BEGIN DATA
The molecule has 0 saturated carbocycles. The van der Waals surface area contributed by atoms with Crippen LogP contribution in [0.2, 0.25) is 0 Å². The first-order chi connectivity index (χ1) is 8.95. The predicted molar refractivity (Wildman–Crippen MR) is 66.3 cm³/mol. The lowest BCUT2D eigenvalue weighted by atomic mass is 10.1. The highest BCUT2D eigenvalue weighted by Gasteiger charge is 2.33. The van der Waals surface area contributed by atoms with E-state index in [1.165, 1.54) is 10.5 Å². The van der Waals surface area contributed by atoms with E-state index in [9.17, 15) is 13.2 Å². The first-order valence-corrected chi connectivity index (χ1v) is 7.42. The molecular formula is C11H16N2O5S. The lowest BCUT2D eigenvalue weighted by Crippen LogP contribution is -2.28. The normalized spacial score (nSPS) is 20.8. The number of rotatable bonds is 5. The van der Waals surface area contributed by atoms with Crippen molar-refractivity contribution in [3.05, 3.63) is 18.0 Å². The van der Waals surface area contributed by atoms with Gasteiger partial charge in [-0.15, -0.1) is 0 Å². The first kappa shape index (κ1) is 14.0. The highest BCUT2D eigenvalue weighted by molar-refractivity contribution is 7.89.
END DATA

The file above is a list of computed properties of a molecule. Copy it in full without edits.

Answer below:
The molecule has 0 saturated carbocycles. The van der Waals surface area contributed by atoms with Crippen LogP contribution in [0.2, 0.25) is 0 Å². The first-order chi connectivity index (χ1) is 8.95. The predicted molar refractivity (Wildman–Crippen MR) is 66.3 cm³/mol. The lowest BCUT2D eigenvalue weighted by atomic mass is 10.1. The highest BCUT2D eigenvalue weighted by Gasteiger charge is 2.33. The van der Waals surface area contributed by atoms with E-state index in [1.165, 1.54) is 10.5 Å². The van der Waals surface area contributed by atoms with E-state index in [9.17, 15) is 13.2 Å². The first-order valence-corrected chi connectivity index (χ1v) is 7.42. The molecular formula is C11H16N2O5S. The lowest BCUT2D eigenvalue weighted by Crippen LogP contribution is -2.28. The normalized spacial score (nSPS) is 20.8. The number of rotatable bonds is 5. The van der Waals surface area contributed by atoms with Crippen molar-refractivity contribution in [3.05, 3.63) is 18.0 Å². The van der Waals surface area contributed by atoms with Gasteiger partial charge in [-0.15, -0.1) is 0 Å². The first kappa shape index (κ1) is 14.0. The highest BCUT2D eigenvalue weighted by molar-refractivity contribution is 7.89.